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Wall Street Journal


New York's Subway Woes Could Have Been Avoided

April 25, 2009

By Nicole Gelinas

Get ready for a return to 1970s-style chaos.

Unless the state intervenes, in five weeks New Yorkers will face steep fare hikes on buses, subways and commuter rail lines. They'll also face deep cuts in train and bus service. Those who work late will suffer long waits in stations with no employee on duty, inviting unease, disorder and crime.

The state's Metropolitan Transportation Authority (MTA) is facing a $2 billion shortfall this year, with bigger deficits looming in the future. Its officials are planning a huge 30% fare hike while they await action from the political class. How city and state leaders respond will have far-reaching consequences. But the forecast does not look good: With shrinking tax revenues going toward outdated public-sector benefits and social spending rather than to core public services, New York appears to be on a path to ruin frighteningly similar to the 1970s.

The deterioration of the transportation's physical assets could begin in just a few months, capital-spending documents show. The MTA's aging infrastructure needs ceaseless investment -- about $4 billion a year -- just to maintain its current operations. The authority will get about $1.3 billion in federal stimulus money for capital projects, but that's simply not enough to stave off cuts for new rails, signals and the like.

The MTA has borrowed partly because labor has consumed cash. Politicians and MTA officials say that the authority's deficit is a direct result of unanticipated economic forces. But that's not the whole story.

True enough, the depression in New York's main industry, finance, is doing its damage. But it was an unanticipated bubble in that industry over the past five years that hid the MTA's problems. Thus, in 2007 alone, the authority raked in $1.6 billion in real-estate related taxes that, along with other levies, subsidize its fares. That was nearly double what the authority expected.

But the governor and the state legislature (which are responsible for the MTA's leadership) did not use this windfall for capital improvements. Instead, this money papered over labor and debt costs that were growing out of control. Now that bubble-related tax revenue has fallen off, we can see what was covered up. In 2004, for example, servicing the MTA's debt cost $848 million. Three years from now, it will hit $2.3 billion a year, even without much new construction.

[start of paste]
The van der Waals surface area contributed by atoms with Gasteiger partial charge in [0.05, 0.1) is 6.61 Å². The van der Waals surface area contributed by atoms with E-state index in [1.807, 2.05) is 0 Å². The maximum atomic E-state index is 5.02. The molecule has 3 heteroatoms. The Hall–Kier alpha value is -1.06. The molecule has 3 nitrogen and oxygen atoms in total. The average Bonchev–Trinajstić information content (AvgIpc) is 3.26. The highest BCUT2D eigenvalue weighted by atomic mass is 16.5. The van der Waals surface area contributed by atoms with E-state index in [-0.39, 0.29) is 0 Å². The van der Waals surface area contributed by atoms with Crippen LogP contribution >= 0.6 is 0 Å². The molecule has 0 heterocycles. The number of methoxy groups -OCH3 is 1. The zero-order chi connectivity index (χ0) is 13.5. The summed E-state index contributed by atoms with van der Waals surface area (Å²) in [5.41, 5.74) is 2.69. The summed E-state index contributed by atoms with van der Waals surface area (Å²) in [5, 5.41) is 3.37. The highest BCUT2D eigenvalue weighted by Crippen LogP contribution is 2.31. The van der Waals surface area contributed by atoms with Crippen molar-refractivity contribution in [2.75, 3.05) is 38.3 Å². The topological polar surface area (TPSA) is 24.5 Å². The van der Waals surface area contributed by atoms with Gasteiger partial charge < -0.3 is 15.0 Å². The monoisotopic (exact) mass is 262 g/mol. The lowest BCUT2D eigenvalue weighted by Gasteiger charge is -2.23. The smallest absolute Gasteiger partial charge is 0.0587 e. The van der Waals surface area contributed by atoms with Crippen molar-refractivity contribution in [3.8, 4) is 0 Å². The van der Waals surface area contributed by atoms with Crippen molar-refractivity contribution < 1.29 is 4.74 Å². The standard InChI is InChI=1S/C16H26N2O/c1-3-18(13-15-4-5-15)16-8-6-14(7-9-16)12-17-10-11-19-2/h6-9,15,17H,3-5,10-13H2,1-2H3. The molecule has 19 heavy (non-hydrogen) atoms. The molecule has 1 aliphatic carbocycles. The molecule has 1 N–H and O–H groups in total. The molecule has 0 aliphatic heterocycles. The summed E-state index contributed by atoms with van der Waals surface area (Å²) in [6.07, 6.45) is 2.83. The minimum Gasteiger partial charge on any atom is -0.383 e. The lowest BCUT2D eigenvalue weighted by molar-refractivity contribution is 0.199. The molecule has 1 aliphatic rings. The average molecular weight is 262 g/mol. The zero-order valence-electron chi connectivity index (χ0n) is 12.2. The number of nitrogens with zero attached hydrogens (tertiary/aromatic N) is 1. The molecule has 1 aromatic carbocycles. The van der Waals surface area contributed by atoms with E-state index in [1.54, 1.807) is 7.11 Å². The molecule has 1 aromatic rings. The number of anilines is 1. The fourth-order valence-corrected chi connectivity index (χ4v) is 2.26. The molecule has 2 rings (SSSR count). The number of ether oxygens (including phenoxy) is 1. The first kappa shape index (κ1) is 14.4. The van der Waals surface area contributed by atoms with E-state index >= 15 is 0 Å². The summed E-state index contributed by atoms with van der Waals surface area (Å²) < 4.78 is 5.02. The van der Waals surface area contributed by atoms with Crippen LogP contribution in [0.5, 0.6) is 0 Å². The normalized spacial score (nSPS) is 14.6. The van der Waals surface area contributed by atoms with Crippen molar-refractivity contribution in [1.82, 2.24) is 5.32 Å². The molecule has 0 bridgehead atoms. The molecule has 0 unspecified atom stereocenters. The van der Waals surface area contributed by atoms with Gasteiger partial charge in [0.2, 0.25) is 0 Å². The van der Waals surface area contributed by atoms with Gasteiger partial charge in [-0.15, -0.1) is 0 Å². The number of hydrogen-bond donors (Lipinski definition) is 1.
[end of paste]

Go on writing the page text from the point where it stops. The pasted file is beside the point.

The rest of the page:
That is just the tip of the iceberg. Five years ago, the MTA's labor costs were $5 billion. Now they are nearly $7 billion. The big drivers have been pension and health-care costs, up 42%.

MTA employees, even those who perform what might be called retail jobs, like station clerks, can retire as early as 55 with generous pension and health benefits. This is not compensation for a lifetime of low wages. Average pay for the MTA's union workers is more than $60,000.

The blunt truth is that New York City and state spent the good years giving its public employees generous raises, without asking for benefits concessions in return. City benefits costs, too, have piled up to an unsustainable $13 billion annually. That's a third of the city's tax revenue. Political leaders did nothing about it. When the transit union went on strike nearly four years ago to protect its pension benefits, Gov. George Pataki caved in and kept the status quo.

Gov. David Paterson and Gov. Pataki before him (let's just leave out the farce of Eliot Spitzer) didn't even need the unions' cooperation to reduce pensions costs for new workers. Lawmakers could have passed legislation that would have cut benefits and increased contributions without union input. They didn't.

Instead the state expanded its Medicaid program, which now costs the city $5.6 billion a year, up 44% over the past seven years. The city, under Mayor Michael Bloomberg, similarly ramped up education spending by 70% to nearly $21 billion. Education spending has shot up 42% faster than spending on the MTA, even though public-school enrollment shrank while MTA ridership soared.

So now we're stuck with the same subway system that we had when the financial bubble era started -- even though faster commutes to the outer boroughs are feasible and would improve people's lives.

The MTA is planning back-office cuts that will save it about $300 million a year by 2012. That's fine, but by then pension and health benefits will have increased by more than that amount. The service cuts the MTA has planned will save about $200 million or so annually. But cutting service will not stem out-of-control costs. If the MTA ceased all service, it would still have to pay all of its employees' pension obligations and service its massive debt.

City and state officials have tried to come up with a bailout plan. But what the governor wants is to impose $2 billion in new taxes and fees -- including a new payroll tax on all employers in the city's five boroughs, Long Island, and five upstate counties served by the MTA. It's hard to see how that will help create jobs in New York. Meanwhile, if the public infrastructure that supports the private sector decays, it will only be harder for private businesses to revive themselves and the metro area's economy.

A rate hike in some form is certain (and inflation-linked hikes are appropriate). But the real fix will only come if the state prioritizes the MTA in its budget by cutting spending elsewhere to free up transportation funding. City and state officials should stand together to demand labor reforms, including raising the retirement age and increasing pension contributions for new workers, and requiring all city and state employees to pay more for their health benefits.

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